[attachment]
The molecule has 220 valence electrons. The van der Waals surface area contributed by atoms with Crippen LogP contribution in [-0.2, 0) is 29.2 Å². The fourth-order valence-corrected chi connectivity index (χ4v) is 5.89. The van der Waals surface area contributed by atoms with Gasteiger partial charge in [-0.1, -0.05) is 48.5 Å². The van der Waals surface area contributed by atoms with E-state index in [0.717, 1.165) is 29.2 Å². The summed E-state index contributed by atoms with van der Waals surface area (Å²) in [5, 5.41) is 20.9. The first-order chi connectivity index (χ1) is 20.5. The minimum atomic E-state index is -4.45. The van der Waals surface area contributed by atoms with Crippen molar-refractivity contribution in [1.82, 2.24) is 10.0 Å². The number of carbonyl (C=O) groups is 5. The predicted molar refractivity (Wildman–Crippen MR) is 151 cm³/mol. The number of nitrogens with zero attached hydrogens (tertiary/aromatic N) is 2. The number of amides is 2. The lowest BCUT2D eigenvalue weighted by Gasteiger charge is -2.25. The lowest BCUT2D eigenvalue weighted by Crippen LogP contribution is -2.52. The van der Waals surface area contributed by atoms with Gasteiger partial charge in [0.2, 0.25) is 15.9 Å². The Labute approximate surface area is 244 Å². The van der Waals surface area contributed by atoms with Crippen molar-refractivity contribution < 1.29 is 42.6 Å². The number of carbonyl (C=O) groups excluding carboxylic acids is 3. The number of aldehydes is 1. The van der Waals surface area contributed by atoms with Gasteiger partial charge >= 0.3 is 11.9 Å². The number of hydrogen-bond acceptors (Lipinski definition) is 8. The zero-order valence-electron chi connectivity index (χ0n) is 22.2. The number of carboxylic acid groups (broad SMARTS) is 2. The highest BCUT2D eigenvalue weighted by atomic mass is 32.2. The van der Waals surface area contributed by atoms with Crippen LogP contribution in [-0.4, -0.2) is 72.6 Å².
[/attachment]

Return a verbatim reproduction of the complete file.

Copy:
The molecule has 220 valence electrons. The van der Waals surface area contributed by atoms with Crippen LogP contribution in [-0.2, 0) is 29.2 Å². The fourth-order valence-corrected chi connectivity index (χ4v) is 5.89. The van der Waals surface area contributed by atoms with Gasteiger partial charge in [-0.1, -0.05) is 48.5 Å². The van der Waals surface area contributed by atoms with E-state index in [0.717, 1.165) is 29.2 Å². The summed E-state index contributed by atoms with van der Waals surface area (Å²) in [5, 5.41) is 20.9. The first-order chi connectivity index (χ1) is 20.5. The minimum atomic E-state index is -4.45. The van der Waals surface area contributed by atoms with Crippen molar-refractivity contribution in [1.82, 2.24) is 10.0 Å². The number of carbonyl (C=O) groups is 5. The predicted molar refractivity (Wildman–Crippen MR) is 151 cm³/mol. The number of nitrogens with zero attached hydrogens (tertiary/aromatic N) is 2. The number of amides is 2. The lowest BCUT2D eigenvalue weighted by Gasteiger charge is -2.25. The lowest BCUT2D eigenvalue weighted by Crippen LogP contribution is -2.52. The van der Waals surface area contributed by atoms with Gasteiger partial charge in [0.2, 0.25) is 15.9 Å². The Labute approximate surface area is 244 Å². The van der Waals surface area contributed by atoms with Crippen molar-refractivity contribution < 1.29 is 42.6 Å². The number of carbonyl (C=O) groups excluding carboxylic acids is 3. The number of aldehydes is 1. The van der Waals surface area contributed by atoms with Gasteiger partial charge >= 0.3 is 11.9 Å². The number of hydrogen-bond acceptors (Lipinski definition) is 8. The zero-order valence-electron chi connectivity index (χ0n) is 22.2. The number of carboxylic acid groups (broad SMARTS) is 2. The highest BCUT2D eigenvalue weighted by atomic mass is 32.2. The van der Waals surface area contributed by atoms with Crippen LogP contribution in [-0.4, -0.2) is 72.6 Å².